Weapons, ammunition and large amounts of cash have been found at the home of the far-right Golden Dawn leader Nikolaos Michaloliakos following his arrest by Greek police. Michaloliakos has been formally charged with belonging to a criminal organisation.
Four other Golden Dawn members of parliament are in police custody, along with a further 15 party members. During a raid on party offices in Agrinio, western Greece police had to arrest one of their own colleagues, reportedly working as a bodyguard for the party.
At the 2012 election Golden Dawn capitalised on popular anger at anti-austerity measures and attracted 7% of the votes.
Though they admit to being a far-right party, and are opposed to immigration, Golden Dawn deny being fascist. However many of its members wear fascistic uniforms, some have praised Hitler and denied the Holocaust, and the party symbol resembles the Swastika.
The crackdown on Golden Dawn comes after the murder of anti-racist rapper Pavlos Fyssas on 18 September 2013. Golden Dawn sympathiser George Roupakias has been charged with his murder and the Greek Supreme Court deemed the party a criminal organisation.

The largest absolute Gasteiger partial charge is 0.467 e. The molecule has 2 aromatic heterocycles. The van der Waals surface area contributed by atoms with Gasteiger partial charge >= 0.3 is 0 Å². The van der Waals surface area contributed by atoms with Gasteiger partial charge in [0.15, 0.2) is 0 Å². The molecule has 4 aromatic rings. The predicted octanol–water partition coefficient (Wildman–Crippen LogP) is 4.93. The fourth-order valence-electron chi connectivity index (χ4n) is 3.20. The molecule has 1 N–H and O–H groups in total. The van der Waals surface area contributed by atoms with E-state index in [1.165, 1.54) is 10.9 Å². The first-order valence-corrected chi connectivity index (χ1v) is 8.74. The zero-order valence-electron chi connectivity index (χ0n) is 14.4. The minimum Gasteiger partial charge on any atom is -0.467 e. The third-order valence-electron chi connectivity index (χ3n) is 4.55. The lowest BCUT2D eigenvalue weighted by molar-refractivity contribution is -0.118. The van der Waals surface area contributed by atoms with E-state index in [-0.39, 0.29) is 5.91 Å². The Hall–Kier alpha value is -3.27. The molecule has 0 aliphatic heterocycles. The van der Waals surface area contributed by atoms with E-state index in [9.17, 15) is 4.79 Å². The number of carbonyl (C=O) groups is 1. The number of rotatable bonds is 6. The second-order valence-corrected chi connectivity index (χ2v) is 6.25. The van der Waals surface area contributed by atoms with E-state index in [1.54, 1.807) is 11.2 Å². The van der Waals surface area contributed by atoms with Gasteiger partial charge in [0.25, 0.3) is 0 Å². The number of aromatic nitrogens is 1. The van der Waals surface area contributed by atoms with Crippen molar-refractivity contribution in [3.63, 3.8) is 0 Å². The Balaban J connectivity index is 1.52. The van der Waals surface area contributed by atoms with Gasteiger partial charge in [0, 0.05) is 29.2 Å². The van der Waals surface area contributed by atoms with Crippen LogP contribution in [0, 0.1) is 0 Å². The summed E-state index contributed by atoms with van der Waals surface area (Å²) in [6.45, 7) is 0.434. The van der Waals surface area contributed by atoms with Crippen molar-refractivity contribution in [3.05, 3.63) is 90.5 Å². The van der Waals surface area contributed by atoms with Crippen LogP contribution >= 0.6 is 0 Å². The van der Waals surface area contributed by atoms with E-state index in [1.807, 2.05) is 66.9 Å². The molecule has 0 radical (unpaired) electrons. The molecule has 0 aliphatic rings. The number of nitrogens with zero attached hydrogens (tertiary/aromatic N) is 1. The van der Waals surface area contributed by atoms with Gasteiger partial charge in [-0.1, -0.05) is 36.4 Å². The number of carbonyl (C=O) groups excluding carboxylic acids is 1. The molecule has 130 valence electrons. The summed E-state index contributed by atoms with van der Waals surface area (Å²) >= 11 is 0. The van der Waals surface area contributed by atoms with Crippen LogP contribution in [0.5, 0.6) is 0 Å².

Government spokesman Simos Kedikoglou hailed what he termed an unprecedented and dynamic response to a neo-Nazi organisation:
"We have succeeded in stripping them of their political cover and dealt with them as what they really are, a criminal organisation."
Unless convicted of a crime the arrested MPs will keep their seats. Golden Dawn has threatened to withdraw all of its 18 MPs in the Hellenic parliament, triggering by-elections that might bring down the coalition.
Last week Michaloliakos, 56, claimed the party were victims of a witch-hunt following the murder of Fyssas:
"We will exhaust any means within our legal constitutional rights to defend our political honour. If the country enters a cycle of instability, it is those who demonise Golden Dawn who will be responsible."
Even some of Golden Dawn's harshest critics are uncomfortable with the crackdown. Constitutional law professor Kostas Chrysogonos says the government have mishandled the situation: "It may have been more correct constitutionally to have sought parliament's approval to lift their political immunity first."
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